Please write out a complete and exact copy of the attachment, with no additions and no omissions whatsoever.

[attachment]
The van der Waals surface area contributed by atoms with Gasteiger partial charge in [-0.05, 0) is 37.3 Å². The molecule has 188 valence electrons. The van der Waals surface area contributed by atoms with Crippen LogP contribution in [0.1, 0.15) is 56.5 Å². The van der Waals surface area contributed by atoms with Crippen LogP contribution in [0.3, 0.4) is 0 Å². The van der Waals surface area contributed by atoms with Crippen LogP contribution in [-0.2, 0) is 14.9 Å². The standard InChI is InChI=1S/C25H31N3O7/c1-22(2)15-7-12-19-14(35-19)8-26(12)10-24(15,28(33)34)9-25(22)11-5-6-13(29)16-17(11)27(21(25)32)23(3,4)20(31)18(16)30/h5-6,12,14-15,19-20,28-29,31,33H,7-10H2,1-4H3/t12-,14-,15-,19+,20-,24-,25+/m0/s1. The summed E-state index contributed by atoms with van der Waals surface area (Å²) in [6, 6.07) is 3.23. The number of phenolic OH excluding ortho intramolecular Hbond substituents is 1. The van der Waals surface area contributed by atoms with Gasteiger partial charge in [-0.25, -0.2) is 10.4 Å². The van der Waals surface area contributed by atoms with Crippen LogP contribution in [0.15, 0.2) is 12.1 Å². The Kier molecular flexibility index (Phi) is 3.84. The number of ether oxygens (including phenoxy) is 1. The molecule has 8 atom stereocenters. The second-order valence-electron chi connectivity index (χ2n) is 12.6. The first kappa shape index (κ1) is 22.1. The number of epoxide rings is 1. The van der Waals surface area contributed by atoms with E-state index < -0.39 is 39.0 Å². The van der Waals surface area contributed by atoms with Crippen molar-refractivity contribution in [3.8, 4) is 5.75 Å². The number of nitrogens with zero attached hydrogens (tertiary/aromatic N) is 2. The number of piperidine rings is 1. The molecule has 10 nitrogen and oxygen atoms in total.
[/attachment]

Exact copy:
The van der Waals surface area contributed by atoms with Gasteiger partial charge in [-0.05, 0) is 37.3 Å². The molecule has 188 valence electrons. The van der Waals surface area contributed by atoms with Crippen LogP contribution in [0.1, 0.15) is 56.5 Å². The van der Waals surface area contributed by atoms with Crippen LogP contribution in [0.3, 0.4) is 0 Å². The van der Waals surface area contributed by atoms with Crippen LogP contribution in [-0.2, 0) is 14.9 Å². The standard InChI is InChI=1S/C25H31N3O7/c1-22(2)15-7-12-19-14(35-19)8-26(12)10-24(15,28(33)34)9-25(22)11-5-6-13(29)16-17(11)27(21(25)32)23(3,4)20(31)18(16)30/h5-6,12,14-15,19-20,28-29,31,33H,7-10H2,1-4H3/t12-,14-,15-,19+,20-,24-,25+/m0/s1. The summed E-state index contributed by atoms with van der Waals surface area (Å²) in [6, 6.07) is 3.23. The number of phenolic OH excluding ortho intramolecular Hbond substituents is 1. The van der Waals surface area contributed by atoms with Gasteiger partial charge in [-0.25, -0.2) is 10.4 Å². The van der Waals surface area contributed by atoms with Crippen LogP contribution in [0.15, 0.2) is 12.1 Å². The Kier molecular flexibility index (Phi) is 3.84. The number of ether oxygens (including phenoxy) is 1. The molecule has 8 atom stereocenters. The second-order valence-electron chi connectivity index (χ2n) is 12.6. The first kappa shape index (κ1) is 22.1. The number of epoxide rings is 1. The van der Waals surface area contributed by atoms with E-state index < -0.39 is 39.0 Å². The van der Waals surface area contributed by atoms with Crippen molar-refractivity contribution in [3.8, 4) is 5.75 Å². The number of nitrogens with zero attached hydrogens (tertiary/aromatic N) is 2. The number of piperidine rings is 1. The molecule has 10 nitrogen and oxygen atoms in total.